Supporting the employment participation of Canadian young adults with chronic conditions: a systematic review
Reasons for the study
Employment experiences during the "young adult" phase of life are critical to determining a person’s career trajectory. During this life phase, young adults report a number of vocational transitions, including graduating from school and finding and sustaining paid work. Challenges with employment during young adulthood can have long-term consequences, such as the risk of future unemployment or underemployment, reduced earnings and/or a deterioration of skills.
To date, much of the research on the employment of young adults with disabling health conditions has focused on the impact of health factors (e.g. disability type, disease severity, activity limitations), demographic characteristics (e.g. education, gender) and psychosocial perceptions (e.g. perceived social support, autonomy). It is unclear to what extent studies have examined the role of organizational conditions (e.g. availability of workplace accommodations, modifications and supports), training needs (e.g. skills building, vocational readiness), disability services (e.g. vocational rehabilitation) and policy-level factors (e.g. incentives to hire disabled young adults, enforcement of duty-to-accommodate legislation) that may be influential in facilitating the employment participation of young adults living with disabilities.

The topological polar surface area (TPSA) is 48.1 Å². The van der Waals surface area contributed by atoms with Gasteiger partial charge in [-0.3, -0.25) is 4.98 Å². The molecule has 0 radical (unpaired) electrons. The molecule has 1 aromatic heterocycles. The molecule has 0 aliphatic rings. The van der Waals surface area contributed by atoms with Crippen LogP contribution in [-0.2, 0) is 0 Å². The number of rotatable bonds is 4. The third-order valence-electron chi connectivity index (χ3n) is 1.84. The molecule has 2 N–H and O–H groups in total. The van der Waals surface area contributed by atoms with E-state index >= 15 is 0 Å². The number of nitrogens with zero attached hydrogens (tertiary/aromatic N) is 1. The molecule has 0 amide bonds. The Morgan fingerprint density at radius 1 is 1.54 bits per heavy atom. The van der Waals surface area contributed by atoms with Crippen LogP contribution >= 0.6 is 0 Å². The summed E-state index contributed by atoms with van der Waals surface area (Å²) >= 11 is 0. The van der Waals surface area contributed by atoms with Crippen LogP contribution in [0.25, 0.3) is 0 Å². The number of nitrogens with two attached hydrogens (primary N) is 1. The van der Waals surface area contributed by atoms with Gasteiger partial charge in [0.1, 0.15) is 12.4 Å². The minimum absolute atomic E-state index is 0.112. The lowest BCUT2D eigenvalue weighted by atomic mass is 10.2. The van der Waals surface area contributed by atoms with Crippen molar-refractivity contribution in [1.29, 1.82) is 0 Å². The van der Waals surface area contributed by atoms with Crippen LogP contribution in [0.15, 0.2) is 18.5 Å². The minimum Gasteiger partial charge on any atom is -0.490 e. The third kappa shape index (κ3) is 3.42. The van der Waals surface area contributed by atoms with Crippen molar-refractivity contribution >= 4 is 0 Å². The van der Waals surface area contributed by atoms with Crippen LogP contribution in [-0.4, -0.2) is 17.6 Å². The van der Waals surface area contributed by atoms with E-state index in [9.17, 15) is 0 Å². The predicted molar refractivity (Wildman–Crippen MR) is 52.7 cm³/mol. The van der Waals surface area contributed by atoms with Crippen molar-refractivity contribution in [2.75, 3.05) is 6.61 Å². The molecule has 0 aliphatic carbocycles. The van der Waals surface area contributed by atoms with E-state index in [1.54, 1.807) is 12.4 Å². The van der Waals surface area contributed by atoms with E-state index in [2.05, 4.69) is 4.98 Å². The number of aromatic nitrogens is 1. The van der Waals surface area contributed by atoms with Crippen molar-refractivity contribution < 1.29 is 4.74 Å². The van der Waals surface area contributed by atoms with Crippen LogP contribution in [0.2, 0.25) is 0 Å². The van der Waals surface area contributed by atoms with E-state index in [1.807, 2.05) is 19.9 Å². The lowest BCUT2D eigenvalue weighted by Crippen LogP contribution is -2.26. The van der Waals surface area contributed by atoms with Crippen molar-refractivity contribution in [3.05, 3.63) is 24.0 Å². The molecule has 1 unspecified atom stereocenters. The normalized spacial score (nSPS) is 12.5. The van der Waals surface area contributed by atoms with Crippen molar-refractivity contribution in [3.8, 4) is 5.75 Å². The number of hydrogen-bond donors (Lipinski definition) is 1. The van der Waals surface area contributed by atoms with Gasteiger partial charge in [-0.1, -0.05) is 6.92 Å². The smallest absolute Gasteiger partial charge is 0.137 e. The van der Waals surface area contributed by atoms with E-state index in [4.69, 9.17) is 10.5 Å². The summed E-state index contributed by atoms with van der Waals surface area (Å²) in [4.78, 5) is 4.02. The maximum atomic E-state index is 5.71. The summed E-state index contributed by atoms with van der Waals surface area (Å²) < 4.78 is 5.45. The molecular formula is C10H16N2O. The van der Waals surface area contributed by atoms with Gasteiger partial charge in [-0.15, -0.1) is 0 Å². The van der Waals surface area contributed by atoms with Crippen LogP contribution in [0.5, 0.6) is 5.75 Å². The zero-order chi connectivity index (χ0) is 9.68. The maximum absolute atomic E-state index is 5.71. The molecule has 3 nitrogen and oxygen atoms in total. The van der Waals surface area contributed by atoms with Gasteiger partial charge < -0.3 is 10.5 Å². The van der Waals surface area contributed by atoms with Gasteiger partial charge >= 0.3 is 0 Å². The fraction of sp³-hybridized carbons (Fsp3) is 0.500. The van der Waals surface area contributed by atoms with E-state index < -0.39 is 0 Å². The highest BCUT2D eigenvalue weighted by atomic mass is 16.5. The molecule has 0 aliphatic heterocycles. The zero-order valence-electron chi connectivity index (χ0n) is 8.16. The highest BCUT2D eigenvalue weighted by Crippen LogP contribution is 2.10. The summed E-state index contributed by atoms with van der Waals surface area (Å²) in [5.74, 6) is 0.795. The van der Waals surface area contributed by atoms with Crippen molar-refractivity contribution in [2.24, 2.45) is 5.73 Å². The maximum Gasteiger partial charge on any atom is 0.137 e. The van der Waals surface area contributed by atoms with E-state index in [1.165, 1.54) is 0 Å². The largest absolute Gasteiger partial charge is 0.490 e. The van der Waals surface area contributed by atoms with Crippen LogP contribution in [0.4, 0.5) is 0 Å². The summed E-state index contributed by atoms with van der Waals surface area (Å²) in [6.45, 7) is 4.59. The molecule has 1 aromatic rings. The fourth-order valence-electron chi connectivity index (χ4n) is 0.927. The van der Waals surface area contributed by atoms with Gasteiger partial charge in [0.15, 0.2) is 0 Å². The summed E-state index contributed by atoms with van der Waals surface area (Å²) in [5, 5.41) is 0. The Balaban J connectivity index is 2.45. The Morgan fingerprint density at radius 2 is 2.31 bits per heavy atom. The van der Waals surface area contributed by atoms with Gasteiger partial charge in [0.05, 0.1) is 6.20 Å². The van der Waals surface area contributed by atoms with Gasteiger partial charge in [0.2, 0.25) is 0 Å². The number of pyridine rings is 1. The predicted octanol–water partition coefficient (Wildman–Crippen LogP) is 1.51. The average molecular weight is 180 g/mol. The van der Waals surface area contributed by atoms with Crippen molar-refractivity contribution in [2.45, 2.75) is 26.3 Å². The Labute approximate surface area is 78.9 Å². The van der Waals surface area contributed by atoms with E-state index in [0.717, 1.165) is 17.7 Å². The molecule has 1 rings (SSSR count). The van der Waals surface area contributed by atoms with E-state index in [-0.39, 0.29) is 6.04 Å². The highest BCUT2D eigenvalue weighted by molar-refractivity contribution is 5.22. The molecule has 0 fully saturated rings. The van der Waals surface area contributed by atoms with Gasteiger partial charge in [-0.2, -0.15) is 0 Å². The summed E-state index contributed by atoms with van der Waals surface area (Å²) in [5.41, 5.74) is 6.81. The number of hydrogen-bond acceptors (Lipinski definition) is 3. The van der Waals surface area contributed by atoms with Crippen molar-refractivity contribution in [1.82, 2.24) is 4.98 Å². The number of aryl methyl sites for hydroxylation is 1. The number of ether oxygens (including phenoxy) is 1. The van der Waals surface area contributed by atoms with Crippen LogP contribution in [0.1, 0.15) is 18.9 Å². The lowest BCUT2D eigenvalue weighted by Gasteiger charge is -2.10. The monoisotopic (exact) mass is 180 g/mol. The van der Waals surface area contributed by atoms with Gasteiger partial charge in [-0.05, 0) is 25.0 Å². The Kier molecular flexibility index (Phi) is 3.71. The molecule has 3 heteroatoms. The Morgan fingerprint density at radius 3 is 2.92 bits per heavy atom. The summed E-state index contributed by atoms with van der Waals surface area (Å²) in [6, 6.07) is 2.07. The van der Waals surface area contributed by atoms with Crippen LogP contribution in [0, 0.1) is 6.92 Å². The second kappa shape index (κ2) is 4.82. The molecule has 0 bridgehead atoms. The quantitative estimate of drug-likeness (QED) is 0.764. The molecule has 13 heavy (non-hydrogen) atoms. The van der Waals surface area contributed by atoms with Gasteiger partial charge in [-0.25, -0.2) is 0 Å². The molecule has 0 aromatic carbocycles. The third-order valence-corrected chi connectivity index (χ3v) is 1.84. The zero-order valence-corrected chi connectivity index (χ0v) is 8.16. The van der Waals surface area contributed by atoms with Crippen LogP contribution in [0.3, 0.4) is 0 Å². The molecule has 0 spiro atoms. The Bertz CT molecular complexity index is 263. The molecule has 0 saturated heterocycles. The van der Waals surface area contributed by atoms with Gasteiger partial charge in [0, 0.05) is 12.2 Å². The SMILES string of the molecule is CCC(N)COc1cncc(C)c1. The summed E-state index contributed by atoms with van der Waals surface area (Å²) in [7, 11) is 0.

Objectives of the study
- To examine the work-focused policies and programs that support the transition of young adults living with disabling health conditions into the labour market
The findings from this study provide an evidence base on, and inform the design of, policies and practices that support the labour market engagement of young adults with chronic health conditions. As such, they are relevant to employers, young adults with disabilities and their families, clinicians and rehabilitation professionals, and policy-makers.
Related scientific publications
- Jetha A, Shaw R, Sinden AR, Mahood Q, Gignac MA, McColl MA, Martin Ginis KA. Work-focused interventions that promote the labour market transition of young adults with chronic disabling health conditions: a systematic review. Occupational and Environmental Medicine. 2019;76(3):189-198. doi:10.1136/oemed-2018-105454. (Open access)
Related interviews and articles
- Tailored support effective for young workers with disabilities. Canadian Occupational Safety. February 25, 2019. Available from: https://www.cos-mag.com/safety-leadership-culture/39408-tailored-support-effective-for-young-workers-with-disabilities/
- Supported job placements help young adults with disabilities find work: review. At Work: Institute for Work & Health; No. 95, Winter 2019.
Collaborators and partners
Canadian Disability Participation Project
University of British Columbia—Okanagan
University of Guelph Disability Services